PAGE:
Many programs need to get dynamic memory for some temporary calculation. In the C language, the functions malloc() and free() are used for this purpose, while other languages have their own facilities. IDL provides its own memory allocation routines (see Dynamic Memory). Use of such facilities within the IDL interpreter and the system routines can lead to the loss of usable dynamic memory. The following code fragment demonstrates how this can happen.
For example, assume that there is a need for 100 IDL_LONG integers:
c = (char *) IDL_MemAlloc((unsigned) (sizeof(IDL_LONG) * 100)
(char *) 0, IDL_MSG_RET)
if (some_error_condition) IDL_Message(…, IDL_MSG LONGJMP,…)
IDL_MemFree((void *) c, (char *) 0, IDL_MSG_RET)
In the normal case, the allocated memory is released exactly as it should be. However, if an error causes the IDL_Message() function to be called, execution will return directly to the interpreter and this code will never have a chance to clean up. The dynamic memory allocated will therefore leak, and although it will continue to occupy space in the IDL processes, will not be used again.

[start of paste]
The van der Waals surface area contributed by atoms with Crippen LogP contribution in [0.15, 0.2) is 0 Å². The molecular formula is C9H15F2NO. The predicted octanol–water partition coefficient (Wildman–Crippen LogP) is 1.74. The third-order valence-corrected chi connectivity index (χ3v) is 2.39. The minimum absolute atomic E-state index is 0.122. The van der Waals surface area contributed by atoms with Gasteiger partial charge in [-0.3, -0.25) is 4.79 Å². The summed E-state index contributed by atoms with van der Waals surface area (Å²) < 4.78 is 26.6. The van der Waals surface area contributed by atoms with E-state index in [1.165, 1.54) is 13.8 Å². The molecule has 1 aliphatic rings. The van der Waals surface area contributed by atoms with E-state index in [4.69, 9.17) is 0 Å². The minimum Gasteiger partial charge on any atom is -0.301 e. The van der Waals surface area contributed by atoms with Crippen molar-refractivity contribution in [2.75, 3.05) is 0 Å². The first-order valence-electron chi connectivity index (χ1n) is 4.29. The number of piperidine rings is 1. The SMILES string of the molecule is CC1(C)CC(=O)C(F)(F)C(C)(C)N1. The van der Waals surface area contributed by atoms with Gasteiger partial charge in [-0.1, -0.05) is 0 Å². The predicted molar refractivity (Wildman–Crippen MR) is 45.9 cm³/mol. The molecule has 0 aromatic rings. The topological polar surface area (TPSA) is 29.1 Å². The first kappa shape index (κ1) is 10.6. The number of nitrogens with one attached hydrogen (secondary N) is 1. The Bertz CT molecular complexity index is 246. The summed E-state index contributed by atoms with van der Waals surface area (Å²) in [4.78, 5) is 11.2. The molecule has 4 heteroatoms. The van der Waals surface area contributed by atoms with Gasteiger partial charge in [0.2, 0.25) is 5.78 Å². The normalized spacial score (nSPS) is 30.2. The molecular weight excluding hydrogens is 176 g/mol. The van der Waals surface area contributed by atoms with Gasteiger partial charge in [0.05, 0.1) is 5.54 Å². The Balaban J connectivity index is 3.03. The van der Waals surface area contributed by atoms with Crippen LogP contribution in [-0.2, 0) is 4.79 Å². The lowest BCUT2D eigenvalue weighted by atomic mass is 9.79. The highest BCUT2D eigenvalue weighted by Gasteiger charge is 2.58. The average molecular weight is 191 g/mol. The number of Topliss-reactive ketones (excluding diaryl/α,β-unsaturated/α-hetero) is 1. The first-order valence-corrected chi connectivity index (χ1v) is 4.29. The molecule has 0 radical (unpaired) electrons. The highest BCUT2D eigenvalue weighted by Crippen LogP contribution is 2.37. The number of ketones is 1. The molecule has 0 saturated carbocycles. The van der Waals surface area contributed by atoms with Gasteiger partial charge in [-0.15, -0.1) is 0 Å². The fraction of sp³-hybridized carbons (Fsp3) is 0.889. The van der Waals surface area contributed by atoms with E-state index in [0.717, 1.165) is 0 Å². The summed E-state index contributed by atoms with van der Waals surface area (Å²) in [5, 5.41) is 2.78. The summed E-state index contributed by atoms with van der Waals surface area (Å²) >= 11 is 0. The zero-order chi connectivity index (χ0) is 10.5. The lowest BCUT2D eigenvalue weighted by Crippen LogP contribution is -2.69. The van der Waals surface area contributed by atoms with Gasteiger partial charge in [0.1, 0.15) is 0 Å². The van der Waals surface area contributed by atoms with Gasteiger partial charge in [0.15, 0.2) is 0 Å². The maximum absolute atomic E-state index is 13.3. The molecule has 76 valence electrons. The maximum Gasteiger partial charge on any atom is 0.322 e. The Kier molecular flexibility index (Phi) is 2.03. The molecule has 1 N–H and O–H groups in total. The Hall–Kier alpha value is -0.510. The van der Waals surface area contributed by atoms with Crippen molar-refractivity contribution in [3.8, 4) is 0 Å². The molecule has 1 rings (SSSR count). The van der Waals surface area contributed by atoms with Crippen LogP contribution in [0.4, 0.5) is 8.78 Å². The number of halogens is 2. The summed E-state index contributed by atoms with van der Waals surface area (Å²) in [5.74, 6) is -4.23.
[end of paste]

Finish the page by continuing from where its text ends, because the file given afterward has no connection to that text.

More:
The IDL_GetScratch() Function
To solve this problem, use a temporary variable to obtain dynamic memory. Then, if an error should cause execution to return to the interpreter, the interpreter will
reclaim the temporary variable and no dynamic memory will be lost. This frequently- needed operation is provided by the IDL_GetScratch() function:
char *IDL_GetScratch(IDL_VPTR *p, IDL_MEMINT n_elts, IDL_MEMINT elt_size)
The address of an IDL_VPTR that should be set to the address of the temporary variable allocated.
The number of elements for which memory should be allocated.
The length of each element, in bytes.
Once the need for the temporary memory has passed, it should be returned using the IDL_Deltmp() function. Using these functions, the above example becomes:
c = IDL_GetScratch(&v, 100L, (IDL_LONG) sizeof(IDL_LONG))
if (some error condition) IDL_Message(...,MSG LONGJMP,...)
Using the IDL_GetScratch() and IDL_Deltmp() functions is similar to using IDLMemAlloc() directly. In fact, IDL uses IDL_MemAlloc() and IDL_MemFree() internally to implement array variables. The important difference is that dynamic memory doesn’t leak when error conditions occur.
To avoid losing dynamic memory, always use the IDL_GetScratch() function in preference to other ways of allocating dynamic memory, and use IDL_Deltmp() to return it.